Sam Churns into a Major Hurricane, Teresa Whips into Shape

Caribbean News…
25 September 2021 8:50pm

Hurricane Sam has strengthened into a Category 3 hurricane and continues to intensify in the central Atlantic Ocean. It is increasingly likely to pass north of the Leeward Islands next week. Subtropical Depression Teresa continues to swirl north of Bermuda, but will not have any impacts in the U.S.

Sam became the fourth major hurricane of the 2021 Atlantic hurricane season Saturday morning just 30 hours after it became a hurricane. Sam is still over 1,000 miles east-southeast of the northern Leeward Islands moving west.

Despite Sam's expected rapid intensification, it's not yet clear if Sam will ever threaten land, but it will slow down. Sam's forward speed will slow this weekend, as high pressure to its north acting as its initial steering wheel weakens.

According to the latest computer forecast models, Sam may not reach the longitude of the Leeward Islands until next Thursday. It is increasingly likely that Sam will bypass the islands to the north, but the possibility of closer impacts remains on the table.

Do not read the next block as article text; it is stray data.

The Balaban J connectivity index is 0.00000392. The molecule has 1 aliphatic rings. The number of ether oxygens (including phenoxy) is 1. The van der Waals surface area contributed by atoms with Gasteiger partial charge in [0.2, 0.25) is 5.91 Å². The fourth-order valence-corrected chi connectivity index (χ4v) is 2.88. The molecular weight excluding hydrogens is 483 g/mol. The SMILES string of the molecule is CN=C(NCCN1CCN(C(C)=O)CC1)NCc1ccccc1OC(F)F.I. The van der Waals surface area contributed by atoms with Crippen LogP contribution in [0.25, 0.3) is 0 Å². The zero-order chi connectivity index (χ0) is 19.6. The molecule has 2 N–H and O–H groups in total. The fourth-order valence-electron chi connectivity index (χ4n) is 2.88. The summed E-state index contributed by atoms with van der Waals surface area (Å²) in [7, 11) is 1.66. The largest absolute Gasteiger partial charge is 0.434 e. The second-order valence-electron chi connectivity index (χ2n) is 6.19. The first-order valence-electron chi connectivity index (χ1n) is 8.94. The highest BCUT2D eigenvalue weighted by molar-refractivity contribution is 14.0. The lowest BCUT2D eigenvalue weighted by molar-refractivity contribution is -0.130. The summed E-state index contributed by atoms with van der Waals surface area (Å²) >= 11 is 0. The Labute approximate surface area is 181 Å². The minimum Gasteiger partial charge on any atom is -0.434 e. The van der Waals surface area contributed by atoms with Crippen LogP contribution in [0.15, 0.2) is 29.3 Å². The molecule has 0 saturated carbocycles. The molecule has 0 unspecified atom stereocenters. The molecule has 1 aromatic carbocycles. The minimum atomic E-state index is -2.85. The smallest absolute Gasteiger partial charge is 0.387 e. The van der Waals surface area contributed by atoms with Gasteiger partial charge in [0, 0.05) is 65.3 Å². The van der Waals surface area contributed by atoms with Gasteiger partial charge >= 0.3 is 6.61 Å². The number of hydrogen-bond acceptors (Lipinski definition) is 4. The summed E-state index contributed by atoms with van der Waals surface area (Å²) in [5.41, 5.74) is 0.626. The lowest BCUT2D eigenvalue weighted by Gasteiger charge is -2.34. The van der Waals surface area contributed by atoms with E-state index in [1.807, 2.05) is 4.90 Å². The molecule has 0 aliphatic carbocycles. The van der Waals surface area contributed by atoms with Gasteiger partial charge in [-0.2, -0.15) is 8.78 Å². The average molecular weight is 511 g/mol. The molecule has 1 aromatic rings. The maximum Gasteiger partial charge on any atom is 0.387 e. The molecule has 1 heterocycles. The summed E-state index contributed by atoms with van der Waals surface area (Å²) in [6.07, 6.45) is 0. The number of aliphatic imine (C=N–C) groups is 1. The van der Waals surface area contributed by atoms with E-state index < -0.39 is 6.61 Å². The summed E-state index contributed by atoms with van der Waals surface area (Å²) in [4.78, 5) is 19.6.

That pattern would cause Sam to curl north, then northeastward into the central or western Atlantic Ocean, rather than simply plowing westward.



Sam could at least generate high surf and rip currents along the East Coast more than a week from now even if it stays well offshore, as Hurricane Larry did earlier this month despite passing east of Bermuda.

Sam became the eighteenth named storm of the 2021 Atlantic hurricane season Thursday, the second earliest "S" storm in Atlantic Basin history, behind only 2020's Sally, according to NHC hurricane specialist Philippe Papin.

Teresa Forms

A new storm formed Friday afternoon in the neighborhood of Bermuda and had sustained winds above 40 mph, making it the 19th named storm of the season. It is the second earliest 19th or "T" storm in the basin's history.

Teresa will meander northward in the open Atlantic and is not expected to bring impacts to any land. 

Source: The Weather Channel

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